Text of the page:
EECS Seminar: Anisotropic Conductive Films (ACF) Interconnection Technology for Wearable Electronics Applications

Kyung W. Paik
McDonnell Douglas Engineering Auditorium (MDEA)

Kyung W. Paik, Ph.D.
Department of Materials Science and Engineering
Nano-Packaging & Interconnect Laboratory
Korea Advanced Institute of Science and Technology (KAIST)

Abstract: Due to the increasing demand for higher performance, greater flexibility, smaller size and lighter weight in mobile electronic products, there is a growing need for wearable electronic products. Wearable watches, glasses, wrist bands, shoes and clothes have been recently introduced in the market.

To realize wearable electronic products, there should be four core electronic hardware technologies - (1) flexible semiconductor, (2) flexible display, (3) flexible battery and (4) flexible packaging & interconnection technologies. In the flexible semiconductor devices, ICs are thinned down to nanometer thickness and then transferred to a polymer film. However, much more development is needed for the real applications of flexible semiconductors in the near future. In contrast, flexible displays are already available by introducing OLED (organic LED) realized on polymer base films. And flexible batteries are also demonstrated by several companies by adapting solid electrolytes. However, there has been little development on flexible packaging & interconnection areas. As one of the promising flexible packaging and interconnection technologies, flexible printed circuits (FPCs) substrates and ACF materials-based packaging and interconnection methods will provide the solution for realizing wearable electronic products. In the electronic packaging technology for wearable electronics, flexible IC packaging structures such as COF(Chip On Flex)/CIF(Chip In Flex) can provide an immediate technical solution for semiconductor IC package flexibility. In addition, FOF(Flex On Flex) and FOF(Flex On Fabric) technologies using FPC substrates and ACF interconnection materials become very important, because ACF interconnection provides excellent electrical flexibility compared with conventional solder- or socket-based interconnection methods, which have a limitation of bending and flexing. This  will show how the ACF technology can be successfully used for the COF/CIF flexible chip packaging and FOF interconnection and assembly methods for wearable electronics applications.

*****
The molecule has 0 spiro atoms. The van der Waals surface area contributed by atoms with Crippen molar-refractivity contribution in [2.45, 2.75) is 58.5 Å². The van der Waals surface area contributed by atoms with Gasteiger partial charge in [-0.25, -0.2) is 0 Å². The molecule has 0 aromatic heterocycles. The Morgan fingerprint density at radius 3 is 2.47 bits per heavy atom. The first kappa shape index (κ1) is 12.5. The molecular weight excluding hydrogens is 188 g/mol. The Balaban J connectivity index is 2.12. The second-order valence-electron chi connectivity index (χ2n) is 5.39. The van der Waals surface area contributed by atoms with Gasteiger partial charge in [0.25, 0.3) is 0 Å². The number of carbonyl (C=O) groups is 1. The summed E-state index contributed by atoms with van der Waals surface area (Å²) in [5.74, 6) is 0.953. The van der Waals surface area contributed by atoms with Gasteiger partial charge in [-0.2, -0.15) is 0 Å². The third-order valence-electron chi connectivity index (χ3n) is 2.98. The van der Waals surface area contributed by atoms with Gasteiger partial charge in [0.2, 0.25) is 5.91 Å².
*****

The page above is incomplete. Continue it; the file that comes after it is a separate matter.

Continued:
Biography: Kyung W. Paik received a Ph.D. from Cornell University Department of Materials Science and Engineering in 1989. After earning his doctorate, he worked as senior technical staff at General Electric Corporate Research and Development, where he was involved with the research and development of materials and processes of GE High Density Interconnect (HDI) multichip module technology and power I/C packaging. in 1995, he joined the Korea Advanced Institute of Science and Technology (KAIST) as a professor in the Department of Materials Science and Engineering, and served as dean of student affairs from 2008 - 2010 and vice president of research from 2011 - 2013. In his Nano-Packaging and Interconnect Laboratory (NPIL), he has been working in the areas of Anisotropic Conductive Adhesives (ACA) materials and processing, 3-D TSV interconnect materials, solders and MEMS & display packaging technologies, and he has published more than 160 SCI journal papers and has more than 40 issued and pending US patents. Paik has been a member of the IEEE-CPMT, IMAPS, and SEMI. And he also has been actively involved in numerous international electronic packaging conferences such as ECTC, IMPACT, EMAP, EPTC, and so on as an organizer, technical committee, international liaison, session chair and invited speaker.

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